By now, most people will agree that Bradley Beal is a keeper—and that isn’t just because his agent, Mark Bartelstein, recently said, “I’m sure lots of teams would like to have Brad, but the Wizards have absolutely no intention of trading him.”
But that’s not all that interesting. Beal was projected to be a “keeper,” and was expected to produce as the No. 3 pick in the last draft. And he has. Beal was named December’s Eastern Conference Rookie of the Month, and, over the last three games, the former Florida Gator has averaged a plus/minus of plus-10.7 per game, along with 18.3 points (63.6% from 3-point range), 3.7 rebounds, and 2.7 assists.
What’s more interesting is the reason why he’s been able to get better game by game, even before John Wall made his season debut. The easy analysis would be to say, ‘Oh, the game is finally slowing down for Beal.’ He even said so himself after Monday night’s 29-point thumping of the Orlando Magic: “The game’s starting to slow down for me more, and I’ve gained a lot more confidence.”
You hear that all the time in sports, but what the heck does that even mean? The answer to that question is actually pretty cool.
New York Times contributor Charles Siebert talks about game speed and player development in a recent edition of the newspaper’s magazine. In the cover story, actually. It’s titled “The Hard Life of an N.F.L. Long Shot.” The story revolves around undrafted rookie linebacker Pat Schiller, Siebert’s nephew, and his path to relevancy as a member of the Atlanta Falcons’ practice squad.
Here’s an excerpt from Siebert’s coverage of football’s preseason:
It’s as though rookies are kept penned in a mental cage of the playbook schemes they’ve been studying from the start of camp. You can almost hear the whirring of all the Xs, Os, arrows and bent-Ts inside their helmets, like so many gnats they would love to have swatted away with one good hit.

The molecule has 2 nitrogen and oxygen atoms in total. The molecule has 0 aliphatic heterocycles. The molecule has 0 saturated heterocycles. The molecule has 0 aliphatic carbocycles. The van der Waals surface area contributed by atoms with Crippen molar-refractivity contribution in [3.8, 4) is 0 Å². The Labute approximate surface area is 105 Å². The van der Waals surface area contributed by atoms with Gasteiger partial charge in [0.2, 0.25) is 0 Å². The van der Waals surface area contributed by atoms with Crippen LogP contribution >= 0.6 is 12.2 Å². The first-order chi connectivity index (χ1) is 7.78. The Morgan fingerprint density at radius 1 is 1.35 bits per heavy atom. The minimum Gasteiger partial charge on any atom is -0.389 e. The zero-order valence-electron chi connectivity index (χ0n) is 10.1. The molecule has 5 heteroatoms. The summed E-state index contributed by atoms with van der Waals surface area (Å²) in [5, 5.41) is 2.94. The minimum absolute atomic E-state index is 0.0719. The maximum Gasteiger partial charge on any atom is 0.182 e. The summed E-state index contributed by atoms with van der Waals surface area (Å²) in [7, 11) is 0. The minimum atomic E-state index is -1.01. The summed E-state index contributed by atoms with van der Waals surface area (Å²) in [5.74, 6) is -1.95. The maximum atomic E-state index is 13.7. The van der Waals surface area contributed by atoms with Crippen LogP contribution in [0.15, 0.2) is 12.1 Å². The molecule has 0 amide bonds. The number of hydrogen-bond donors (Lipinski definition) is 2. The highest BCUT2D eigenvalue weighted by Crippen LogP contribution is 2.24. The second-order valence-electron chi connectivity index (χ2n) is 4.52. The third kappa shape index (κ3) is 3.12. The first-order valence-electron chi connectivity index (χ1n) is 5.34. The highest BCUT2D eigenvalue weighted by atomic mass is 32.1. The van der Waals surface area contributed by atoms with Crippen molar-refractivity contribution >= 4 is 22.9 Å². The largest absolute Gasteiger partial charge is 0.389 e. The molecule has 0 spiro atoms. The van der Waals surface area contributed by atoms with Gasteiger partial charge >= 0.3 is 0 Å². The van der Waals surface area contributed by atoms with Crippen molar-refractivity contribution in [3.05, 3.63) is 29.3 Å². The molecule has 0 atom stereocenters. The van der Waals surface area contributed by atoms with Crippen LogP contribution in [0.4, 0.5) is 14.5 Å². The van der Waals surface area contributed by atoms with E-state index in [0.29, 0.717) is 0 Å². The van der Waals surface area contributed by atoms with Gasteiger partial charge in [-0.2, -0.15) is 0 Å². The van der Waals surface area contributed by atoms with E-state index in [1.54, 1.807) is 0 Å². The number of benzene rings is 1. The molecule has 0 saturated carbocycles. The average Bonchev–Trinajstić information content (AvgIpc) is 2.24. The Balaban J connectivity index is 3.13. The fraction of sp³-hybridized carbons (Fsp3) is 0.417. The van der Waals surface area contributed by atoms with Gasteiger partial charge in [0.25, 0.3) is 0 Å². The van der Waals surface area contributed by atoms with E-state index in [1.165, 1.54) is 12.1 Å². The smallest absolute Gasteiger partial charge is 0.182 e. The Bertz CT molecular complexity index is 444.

“They give you all this information,” Jerrell Harris told me after one practice. “But without the actual reps, if you don’t pick things up off the mental, then you’re just out there flying around.”
I always heard that rookies are overwhelmed at first by the speed of the game at the pro level. But everyone I asked about this had the same response.
“It’s not the speed,” the third-year linebacker Robert James told me. “It only seems like the game is a lot faster because you’re always trying to figure out what you’re doing and where you’re supposed to be. Once I began to learn the defenses, the game slowed down for me.”
Much of the learning in the N.F.L. begins with unlearning. In college, Pat told me, coaches stressed never crossover running with your feet so that you can keep your depth and be available to make a play. In the pros they tell you to crossover run.
“It’s no longer ‘keep your depth.’ ” Pat said. “In the N.F.L., everything is downhill right now. Get to the ball as fast as you can. Those things you perfected to a T in college are no good here.”
For Pat and the other free-agent linebackers, what made the N.F.L. learning curve especially steep was the lack of extra time on the side with coaches.
“You don’t get the patient schooling of college here,” Bart Scott, a Pro Bowl linebacker now with the New York Jets, who started out as an undrafted free agent, told me by phone. “It’s mostly on you to find ways to figure it out. To be mature. To be a man.”
I asked Scott what advice he would give Pat.
“Get with a vet and track him,” he said. “Everything he does. Learn it. Copy it. Then try to outdo it.”
Professional football and basketball are different worlds. But the learning curve for young players, whether they’re on grass or maple wood, is pretty similar. With that in mind, I caught up with the rookie Beal in the locker room before Monday night’s game. He was kind enough to peel off his Beats by Dr. Dre headphones and chat about his progression before heading out for shoot-around.
Q: What’s been the toughest transition from the college game to the pros?